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           proposed new underpass at Newark as part of the East Coast Main Line upgrade being
           progressed by the SR. The new long distance service IR3 would use this link.

              It is recommended that in the immediate future the design for a new north-west
                chord at Newark should be included within the Transport and Works Act
                application for Newark underpass, along with parallel design work such that
                this proposed service routing is not precluded.

2.59       Capacity Improvements (NR14) - The rail service and network improvements described
           above will require a number of other improvements to existing infrastructure and these
           are included within all strategy packages. These improvements would include capacity
           enhancements on the approaches to Leicester, Nottingham and Sheffield rail stations as
           well as improvements to Trent Junction. Major line speed improvements on the main
           Midland Main Line and Cross Country Central Trains/Virgin Trains routes would also be
           included. The key schemes included are listed below:

              Improvements in line speed along Midland Main Line to permit 5 minute time
                reductions north and south of Leicester (i.e. 10 minutes time saving in total for a
                London to Sheffield journey) – a Midland Main Line franchise extension scheme.

              Extra line capacity between Leicester and Syston, with the reinstatement of the
                fourth track, as well an additional platform at Syston.

              Improved line speeds on the slow lines between Leicester and Trent Junction,
                including additional slow line platforms at Loughborough.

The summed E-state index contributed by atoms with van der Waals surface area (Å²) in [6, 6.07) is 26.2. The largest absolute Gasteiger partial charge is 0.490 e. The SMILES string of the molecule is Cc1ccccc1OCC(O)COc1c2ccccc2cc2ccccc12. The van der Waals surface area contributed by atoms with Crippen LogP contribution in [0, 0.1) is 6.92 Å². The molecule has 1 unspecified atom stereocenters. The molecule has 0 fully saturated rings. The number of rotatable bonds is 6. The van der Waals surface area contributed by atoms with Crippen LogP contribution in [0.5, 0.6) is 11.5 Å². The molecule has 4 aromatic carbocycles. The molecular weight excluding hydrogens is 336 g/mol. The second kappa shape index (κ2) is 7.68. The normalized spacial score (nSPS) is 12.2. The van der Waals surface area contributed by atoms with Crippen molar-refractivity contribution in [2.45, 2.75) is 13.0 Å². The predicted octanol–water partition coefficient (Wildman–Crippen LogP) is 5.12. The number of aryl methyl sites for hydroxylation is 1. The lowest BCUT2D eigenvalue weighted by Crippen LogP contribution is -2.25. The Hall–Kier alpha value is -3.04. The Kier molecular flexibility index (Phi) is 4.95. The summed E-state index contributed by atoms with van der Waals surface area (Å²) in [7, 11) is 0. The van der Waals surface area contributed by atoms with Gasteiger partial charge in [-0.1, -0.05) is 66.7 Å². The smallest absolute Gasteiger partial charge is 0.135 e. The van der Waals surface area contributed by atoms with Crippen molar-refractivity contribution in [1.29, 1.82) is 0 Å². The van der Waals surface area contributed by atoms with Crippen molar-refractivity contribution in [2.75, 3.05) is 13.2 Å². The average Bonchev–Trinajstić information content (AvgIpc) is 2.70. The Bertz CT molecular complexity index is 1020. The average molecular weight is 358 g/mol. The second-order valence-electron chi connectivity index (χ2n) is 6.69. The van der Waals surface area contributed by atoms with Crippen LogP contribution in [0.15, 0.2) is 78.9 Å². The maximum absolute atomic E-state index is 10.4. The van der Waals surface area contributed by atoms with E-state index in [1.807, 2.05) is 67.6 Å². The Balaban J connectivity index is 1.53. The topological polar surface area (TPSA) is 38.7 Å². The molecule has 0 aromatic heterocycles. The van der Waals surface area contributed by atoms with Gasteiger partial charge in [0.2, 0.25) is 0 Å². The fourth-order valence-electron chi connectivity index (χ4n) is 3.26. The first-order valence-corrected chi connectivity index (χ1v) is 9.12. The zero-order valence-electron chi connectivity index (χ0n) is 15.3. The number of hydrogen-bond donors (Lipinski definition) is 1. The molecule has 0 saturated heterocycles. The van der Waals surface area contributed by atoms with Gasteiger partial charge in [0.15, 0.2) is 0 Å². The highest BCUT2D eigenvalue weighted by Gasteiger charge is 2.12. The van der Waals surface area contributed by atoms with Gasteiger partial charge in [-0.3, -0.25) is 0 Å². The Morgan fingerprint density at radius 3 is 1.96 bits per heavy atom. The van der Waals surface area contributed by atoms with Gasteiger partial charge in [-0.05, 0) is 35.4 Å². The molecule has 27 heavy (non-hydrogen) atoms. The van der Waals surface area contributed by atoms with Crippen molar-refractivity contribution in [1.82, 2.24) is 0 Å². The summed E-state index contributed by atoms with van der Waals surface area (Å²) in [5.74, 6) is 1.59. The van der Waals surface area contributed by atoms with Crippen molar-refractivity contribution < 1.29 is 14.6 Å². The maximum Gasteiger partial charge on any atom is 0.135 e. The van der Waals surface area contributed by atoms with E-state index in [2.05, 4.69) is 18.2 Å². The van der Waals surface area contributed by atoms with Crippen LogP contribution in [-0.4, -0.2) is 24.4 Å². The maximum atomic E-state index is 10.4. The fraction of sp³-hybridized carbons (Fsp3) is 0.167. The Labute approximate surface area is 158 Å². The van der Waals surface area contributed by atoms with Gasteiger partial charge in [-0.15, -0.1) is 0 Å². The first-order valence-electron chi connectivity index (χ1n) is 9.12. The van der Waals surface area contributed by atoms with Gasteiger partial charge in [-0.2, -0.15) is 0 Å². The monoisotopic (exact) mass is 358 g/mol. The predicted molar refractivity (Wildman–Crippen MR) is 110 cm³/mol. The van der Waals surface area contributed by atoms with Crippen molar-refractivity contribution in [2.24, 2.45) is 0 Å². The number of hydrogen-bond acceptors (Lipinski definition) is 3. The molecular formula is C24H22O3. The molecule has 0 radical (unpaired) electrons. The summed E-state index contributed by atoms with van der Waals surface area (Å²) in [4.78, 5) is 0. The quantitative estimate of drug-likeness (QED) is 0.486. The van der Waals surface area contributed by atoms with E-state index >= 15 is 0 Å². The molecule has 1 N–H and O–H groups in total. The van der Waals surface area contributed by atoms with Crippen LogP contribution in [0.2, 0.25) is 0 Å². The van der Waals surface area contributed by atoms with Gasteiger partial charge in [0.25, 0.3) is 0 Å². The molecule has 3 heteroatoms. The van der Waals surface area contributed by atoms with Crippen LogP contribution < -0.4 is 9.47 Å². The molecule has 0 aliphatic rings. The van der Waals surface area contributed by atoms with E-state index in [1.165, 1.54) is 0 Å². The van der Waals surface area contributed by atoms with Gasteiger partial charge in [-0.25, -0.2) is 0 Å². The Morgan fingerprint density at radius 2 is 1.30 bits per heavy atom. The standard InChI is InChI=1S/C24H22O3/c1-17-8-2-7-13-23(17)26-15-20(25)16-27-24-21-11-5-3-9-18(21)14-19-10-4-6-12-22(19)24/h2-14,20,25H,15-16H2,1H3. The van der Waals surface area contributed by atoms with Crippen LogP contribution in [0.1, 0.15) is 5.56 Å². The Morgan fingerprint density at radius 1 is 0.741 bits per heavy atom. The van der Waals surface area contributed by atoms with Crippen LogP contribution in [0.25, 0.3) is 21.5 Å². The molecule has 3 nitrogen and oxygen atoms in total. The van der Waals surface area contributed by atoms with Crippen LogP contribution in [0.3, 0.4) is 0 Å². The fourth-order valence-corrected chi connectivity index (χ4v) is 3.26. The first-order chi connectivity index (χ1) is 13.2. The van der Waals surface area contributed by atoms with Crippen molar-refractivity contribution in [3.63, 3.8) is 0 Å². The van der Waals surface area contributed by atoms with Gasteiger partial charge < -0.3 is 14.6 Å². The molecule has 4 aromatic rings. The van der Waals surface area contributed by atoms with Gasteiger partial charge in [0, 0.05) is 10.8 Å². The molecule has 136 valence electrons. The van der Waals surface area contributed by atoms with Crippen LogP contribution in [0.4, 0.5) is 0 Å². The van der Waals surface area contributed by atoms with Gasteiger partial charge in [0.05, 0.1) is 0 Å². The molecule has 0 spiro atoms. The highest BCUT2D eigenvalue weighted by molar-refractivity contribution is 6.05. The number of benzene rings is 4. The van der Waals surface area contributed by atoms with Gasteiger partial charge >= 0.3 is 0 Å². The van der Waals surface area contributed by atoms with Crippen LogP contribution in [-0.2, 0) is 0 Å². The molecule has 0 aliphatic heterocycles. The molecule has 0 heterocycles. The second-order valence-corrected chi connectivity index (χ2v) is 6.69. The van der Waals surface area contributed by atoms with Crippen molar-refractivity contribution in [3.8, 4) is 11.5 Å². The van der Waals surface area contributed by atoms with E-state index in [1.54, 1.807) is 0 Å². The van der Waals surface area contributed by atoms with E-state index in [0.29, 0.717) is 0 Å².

 Improvements to line capacity between Trent Junction and Nottingham, with the use
                of the goods lines between Beeston and Mansfield Junction for passenger services,
                and the pairing of four tracks by direction rather than speed.

              Improvements in line speed between Birmingham and Derby-Sheffield – part of
                Virgin Cross Country upgrade.

              Reduction in journey time for services between Derby and Nottingham (5 minutes
               less for an all stations service) due to improved pathing through Trent Junction –
               IOS scheme in SRA Strategic Plan. Involves use of current fright only high level
               lines for passenger services, and parallel moves along the Derby-Nottingham axis.

              No additional time penalties at Nottingham, Derby and Leicester stations caused by
               the extra services passing through or reversing at the station, achieved through
               redesigned track layouts and resignalling.

              Extra bay platforms at the west end of Nottingham station                 for   train
                termination/reversal using space from removal of „middle‟ roads.

              Improved line speeds on Stoke to North Stafford Junction line via Uttoxeter (5
                minutes time reduction for stopping train Stoke to Derby, 6 minutes reduction for
                semi-fast service, with extra stop at Derby South included) – scheme partly
                proposed in SRA Strategic Plan.

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2.60       An additional option not costed within our final strategy would be for the construction of a